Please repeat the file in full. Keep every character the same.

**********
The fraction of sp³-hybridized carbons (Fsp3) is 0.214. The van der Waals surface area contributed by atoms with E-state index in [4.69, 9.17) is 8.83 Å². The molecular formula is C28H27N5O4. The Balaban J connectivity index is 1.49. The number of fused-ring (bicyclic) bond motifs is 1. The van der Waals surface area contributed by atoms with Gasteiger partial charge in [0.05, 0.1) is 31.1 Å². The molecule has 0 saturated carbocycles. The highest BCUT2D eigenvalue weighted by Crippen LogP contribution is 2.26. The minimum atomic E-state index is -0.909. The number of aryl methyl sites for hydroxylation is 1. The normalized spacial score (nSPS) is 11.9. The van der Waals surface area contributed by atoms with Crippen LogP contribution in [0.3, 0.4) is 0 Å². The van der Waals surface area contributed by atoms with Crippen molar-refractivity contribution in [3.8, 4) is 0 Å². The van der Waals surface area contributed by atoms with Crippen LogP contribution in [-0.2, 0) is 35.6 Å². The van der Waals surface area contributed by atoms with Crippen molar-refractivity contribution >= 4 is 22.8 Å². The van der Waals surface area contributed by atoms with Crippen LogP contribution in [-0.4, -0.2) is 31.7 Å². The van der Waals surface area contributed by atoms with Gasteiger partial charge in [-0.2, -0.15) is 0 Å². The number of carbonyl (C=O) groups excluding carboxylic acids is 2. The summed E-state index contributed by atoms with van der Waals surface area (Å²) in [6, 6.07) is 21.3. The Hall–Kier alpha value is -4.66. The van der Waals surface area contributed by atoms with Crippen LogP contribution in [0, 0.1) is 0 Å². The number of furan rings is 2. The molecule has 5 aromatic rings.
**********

The fraction of sp³-hybridized carbons (Fsp3) is 0.214. The van der Waals surface area contributed by atoms with E-state index in [4.69, 9.17) is 8.83 Å². The molecular formula is C28H27N5O4. The Balaban J connectivity index is 1.49. The number of fused-ring (bicyclic) bond motifs is 1. The van der Waals surface area contributed by atoms with Gasteiger partial charge in [0.05, 0.1) is 31.1 Å². The molecule has 0 saturated carbocycles. The highest BCUT2D eigenvalue weighted by Crippen LogP contribution is 2.26. The minimum atomic E-state index is -0.909. The number of aryl methyl sites for hydroxylation is 1. The normalized spacial score (nSPS) is 11.9. The van der Waals surface area contributed by atoms with Crippen LogP contribution in [0.3, 0.4) is 0 Å². The van der Waals surface area contributed by atoms with Crippen molar-refractivity contribution in [3.8, 4) is 0 Å². The van der Waals surface area contributed by atoms with Crippen LogP contribution in [-0.2, 0) is 35.6 Å². The van der Waals surface area contributed by atoms with Crippen molar-refractivity contribution >= 4 is 22.8 Å². The van der Waals surface area contributed by atoms with Crippen LogP contribution in [-0.4, -0.2) is 31.7 Å². The van der Waals surface area contributed by atoms with Gasteiger partial charge in [-0.2, -0.15) is 0 Å². The number of carbonyl (C=O) groups excluding carboxylic acids is 2. The summed E-state index contributed by atoms with van der Waals surface area (Å²) in [6, 6.07) is 21.3. The Hall–Kier alpha value is -4.66. The van der Waals surface area contributed by atoms with Crippen LogP contribution in [0, 0.1) is 0 Å². The number of furan rings is 2. The molecule has 5 aromatic rings.